Cline Shale counties hope to learn from Eagleford Shale

April 19, 2013

Many attended the recent Cline Shale Alliance meeting at Texas State Technical College in Sweetwater. Photo by Melissa Winslow

As Nolan, Fisher and the surrounding counties — who are part of the Cline Shale — continue to prepare for and take part in the development, their hope is to learn from another major oil play in Texas: the Eagleford Shale.
During the quarterly luncheon of the Cline Shale Alliance, recently held at the Sweetwater TSTC (Texas State Technical College) campus, a presentation was given by Dwain Rogers from the Sustainable Energy Research Institute at the University of Texas-San Antonio.
While the Eagleford Shale was first heard about around 2007, it was in 2010 that the economic impact began to be examined. And while initial estimates stated that numbers would total to $21.5 billion by 2020, in the first year alone the total was $25 billion.
Last year alone, an estimated $61 billion resulted from the Eagleford with over 100,000 jobs created in the state's oil industry. Around 20,000 jobs came solely from San Antonio.
In addition, half of the drilling rigs in the United States are from the Eagleford Shale, while almost 25% of rigs worldwide come from the Eagleford.
While an incredible opportunity awaits this area, Rogers stated that the lesson learned from the Eagleford is to have a plan for tomorrow. The number one problem seen from this oil development, however, has been with the roads.
With the increased traffic, road degradation increases at a considerable rate while growth has been cited in traffic accidents. On the other hand, the Eagleford also has its advantages, such as rail traffic.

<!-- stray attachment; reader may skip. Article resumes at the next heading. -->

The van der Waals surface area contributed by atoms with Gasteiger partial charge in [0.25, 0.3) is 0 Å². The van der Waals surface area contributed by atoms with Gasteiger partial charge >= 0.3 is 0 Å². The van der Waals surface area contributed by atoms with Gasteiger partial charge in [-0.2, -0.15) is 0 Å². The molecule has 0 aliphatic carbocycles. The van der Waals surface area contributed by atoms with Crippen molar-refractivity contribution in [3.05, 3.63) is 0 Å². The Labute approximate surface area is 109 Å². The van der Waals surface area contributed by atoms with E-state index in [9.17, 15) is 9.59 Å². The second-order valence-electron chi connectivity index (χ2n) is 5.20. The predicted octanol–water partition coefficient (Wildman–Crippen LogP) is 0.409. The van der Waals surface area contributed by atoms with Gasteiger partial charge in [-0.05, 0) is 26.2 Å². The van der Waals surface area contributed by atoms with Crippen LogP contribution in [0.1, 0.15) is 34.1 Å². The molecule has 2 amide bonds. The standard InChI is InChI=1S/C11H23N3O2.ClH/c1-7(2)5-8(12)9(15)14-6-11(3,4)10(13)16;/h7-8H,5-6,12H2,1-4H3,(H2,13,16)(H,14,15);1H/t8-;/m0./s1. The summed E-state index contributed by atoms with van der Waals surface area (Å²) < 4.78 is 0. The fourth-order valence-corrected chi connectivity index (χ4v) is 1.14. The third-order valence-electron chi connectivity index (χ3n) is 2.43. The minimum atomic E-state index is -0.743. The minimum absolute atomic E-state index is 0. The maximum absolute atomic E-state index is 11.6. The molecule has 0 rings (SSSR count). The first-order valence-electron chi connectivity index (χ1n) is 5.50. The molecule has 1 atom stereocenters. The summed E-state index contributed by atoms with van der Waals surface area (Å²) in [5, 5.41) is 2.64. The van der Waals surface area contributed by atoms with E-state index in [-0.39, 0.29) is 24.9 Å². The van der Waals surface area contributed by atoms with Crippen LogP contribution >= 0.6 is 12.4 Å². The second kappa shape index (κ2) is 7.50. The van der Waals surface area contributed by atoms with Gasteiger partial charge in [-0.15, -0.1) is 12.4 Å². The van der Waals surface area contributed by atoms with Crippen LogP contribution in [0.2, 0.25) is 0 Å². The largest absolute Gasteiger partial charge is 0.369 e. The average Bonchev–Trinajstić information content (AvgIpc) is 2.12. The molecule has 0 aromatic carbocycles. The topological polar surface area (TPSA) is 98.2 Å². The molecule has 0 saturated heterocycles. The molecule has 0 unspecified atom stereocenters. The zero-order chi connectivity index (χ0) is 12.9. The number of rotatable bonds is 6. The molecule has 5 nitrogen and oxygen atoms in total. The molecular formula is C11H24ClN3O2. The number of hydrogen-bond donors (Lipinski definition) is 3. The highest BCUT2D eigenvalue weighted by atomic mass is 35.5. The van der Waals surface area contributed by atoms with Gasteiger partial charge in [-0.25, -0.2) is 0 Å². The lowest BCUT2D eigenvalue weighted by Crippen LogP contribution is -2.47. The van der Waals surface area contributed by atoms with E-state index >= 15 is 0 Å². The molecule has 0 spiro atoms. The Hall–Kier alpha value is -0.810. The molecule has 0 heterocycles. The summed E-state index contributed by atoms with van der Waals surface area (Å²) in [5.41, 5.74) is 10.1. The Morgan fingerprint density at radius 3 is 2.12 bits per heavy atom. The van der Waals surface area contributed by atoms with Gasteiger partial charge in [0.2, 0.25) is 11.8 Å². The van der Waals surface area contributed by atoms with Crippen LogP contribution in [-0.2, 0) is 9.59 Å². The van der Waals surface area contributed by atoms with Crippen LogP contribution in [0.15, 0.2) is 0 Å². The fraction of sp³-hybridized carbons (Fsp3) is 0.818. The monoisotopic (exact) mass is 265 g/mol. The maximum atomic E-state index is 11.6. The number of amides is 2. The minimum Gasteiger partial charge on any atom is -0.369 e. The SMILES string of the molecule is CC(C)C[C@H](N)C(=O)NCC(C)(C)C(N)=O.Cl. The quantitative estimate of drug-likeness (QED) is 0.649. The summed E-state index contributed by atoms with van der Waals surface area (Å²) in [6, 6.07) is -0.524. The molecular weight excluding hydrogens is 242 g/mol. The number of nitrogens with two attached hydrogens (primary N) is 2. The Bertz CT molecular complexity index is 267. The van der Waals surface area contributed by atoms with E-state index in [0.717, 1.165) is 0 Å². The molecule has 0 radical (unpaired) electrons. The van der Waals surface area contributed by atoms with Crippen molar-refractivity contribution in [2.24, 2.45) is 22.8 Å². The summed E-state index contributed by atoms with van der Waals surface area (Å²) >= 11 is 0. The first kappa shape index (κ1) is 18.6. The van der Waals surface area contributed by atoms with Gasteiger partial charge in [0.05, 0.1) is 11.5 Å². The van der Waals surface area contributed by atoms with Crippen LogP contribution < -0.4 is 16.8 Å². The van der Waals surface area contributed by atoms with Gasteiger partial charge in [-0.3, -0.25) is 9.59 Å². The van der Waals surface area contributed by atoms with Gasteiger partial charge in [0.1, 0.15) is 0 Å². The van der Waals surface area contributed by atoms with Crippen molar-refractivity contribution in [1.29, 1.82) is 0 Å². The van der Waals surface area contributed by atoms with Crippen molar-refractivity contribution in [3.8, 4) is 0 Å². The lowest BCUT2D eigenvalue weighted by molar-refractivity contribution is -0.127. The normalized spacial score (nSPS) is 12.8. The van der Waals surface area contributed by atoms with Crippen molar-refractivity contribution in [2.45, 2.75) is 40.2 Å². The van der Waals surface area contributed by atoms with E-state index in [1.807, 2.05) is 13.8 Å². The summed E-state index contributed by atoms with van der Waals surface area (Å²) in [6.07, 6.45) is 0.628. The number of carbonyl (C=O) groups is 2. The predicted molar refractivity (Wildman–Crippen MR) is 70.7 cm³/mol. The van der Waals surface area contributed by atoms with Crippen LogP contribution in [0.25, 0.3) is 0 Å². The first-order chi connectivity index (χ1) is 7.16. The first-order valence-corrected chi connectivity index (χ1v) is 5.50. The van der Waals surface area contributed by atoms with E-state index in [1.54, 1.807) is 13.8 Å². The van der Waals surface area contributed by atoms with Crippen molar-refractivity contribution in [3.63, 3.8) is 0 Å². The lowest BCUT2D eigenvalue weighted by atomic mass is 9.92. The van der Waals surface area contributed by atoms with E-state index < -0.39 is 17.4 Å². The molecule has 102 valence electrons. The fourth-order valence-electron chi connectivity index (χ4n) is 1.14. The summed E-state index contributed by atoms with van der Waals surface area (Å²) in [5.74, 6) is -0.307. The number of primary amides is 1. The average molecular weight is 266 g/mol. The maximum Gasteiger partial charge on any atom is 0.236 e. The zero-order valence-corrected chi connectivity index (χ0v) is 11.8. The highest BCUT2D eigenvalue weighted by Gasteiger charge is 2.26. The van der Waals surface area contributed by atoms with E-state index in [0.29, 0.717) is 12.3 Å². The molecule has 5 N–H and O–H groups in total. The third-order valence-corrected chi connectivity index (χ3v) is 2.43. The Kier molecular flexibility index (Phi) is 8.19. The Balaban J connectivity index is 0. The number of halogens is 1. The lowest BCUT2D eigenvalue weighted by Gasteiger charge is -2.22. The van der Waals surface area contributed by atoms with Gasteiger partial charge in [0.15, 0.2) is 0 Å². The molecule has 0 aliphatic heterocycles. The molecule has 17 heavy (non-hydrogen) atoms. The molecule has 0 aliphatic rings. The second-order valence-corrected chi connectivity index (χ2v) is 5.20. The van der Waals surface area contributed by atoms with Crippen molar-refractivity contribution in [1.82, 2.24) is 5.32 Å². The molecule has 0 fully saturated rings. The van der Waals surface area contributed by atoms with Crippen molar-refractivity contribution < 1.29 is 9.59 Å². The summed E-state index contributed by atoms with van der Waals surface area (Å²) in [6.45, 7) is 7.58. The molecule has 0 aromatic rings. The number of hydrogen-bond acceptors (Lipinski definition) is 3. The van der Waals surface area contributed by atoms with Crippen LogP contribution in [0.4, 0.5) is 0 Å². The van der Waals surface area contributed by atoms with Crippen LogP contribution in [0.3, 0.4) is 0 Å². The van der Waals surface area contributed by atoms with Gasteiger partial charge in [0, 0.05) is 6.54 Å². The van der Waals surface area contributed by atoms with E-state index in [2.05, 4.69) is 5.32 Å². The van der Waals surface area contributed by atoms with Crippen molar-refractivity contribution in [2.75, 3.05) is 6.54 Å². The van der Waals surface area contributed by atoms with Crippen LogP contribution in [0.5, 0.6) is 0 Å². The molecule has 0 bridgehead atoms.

Housing also poses a concern, which has led to a spike in RV parks. Rogers urged business representatives to consider such measures like an RV park ordinance, like Sweetwater has been working on.
In addition, water usage and recycling has and will be discussed, as various options are up for consideration. And as the oil business offers competitive pay, retention in the current workforce — and especially in education — has to be addressed.
Also during the meeting, Sweetwater Mayor Greg Wortham looked ahead to the upcoming events of the Cline Shale Alliance. On April 30, a meeting regarding housing issues and options will be held at the Nolan County Coliseum Annex.
Starting in May, the first Cline-Permian bus tour will travel from Abilene, all the way to Odessa and back to Abilene. On May 13, at the Hotel Settles in Big Spring, a forum on energy and transportation issues will take place.
Other workshops and bus tours are slated between May and September, with luncheons set for July in Snyder and in Colorado City during the month of October. To learn more about developing events in real time, visit www.clineshalealliance.com.

This article in the final part in a four-part series which offers a recap of the quarterly Cline Shale Alliance luncheon held in Sweetwater on Friday, April 12.

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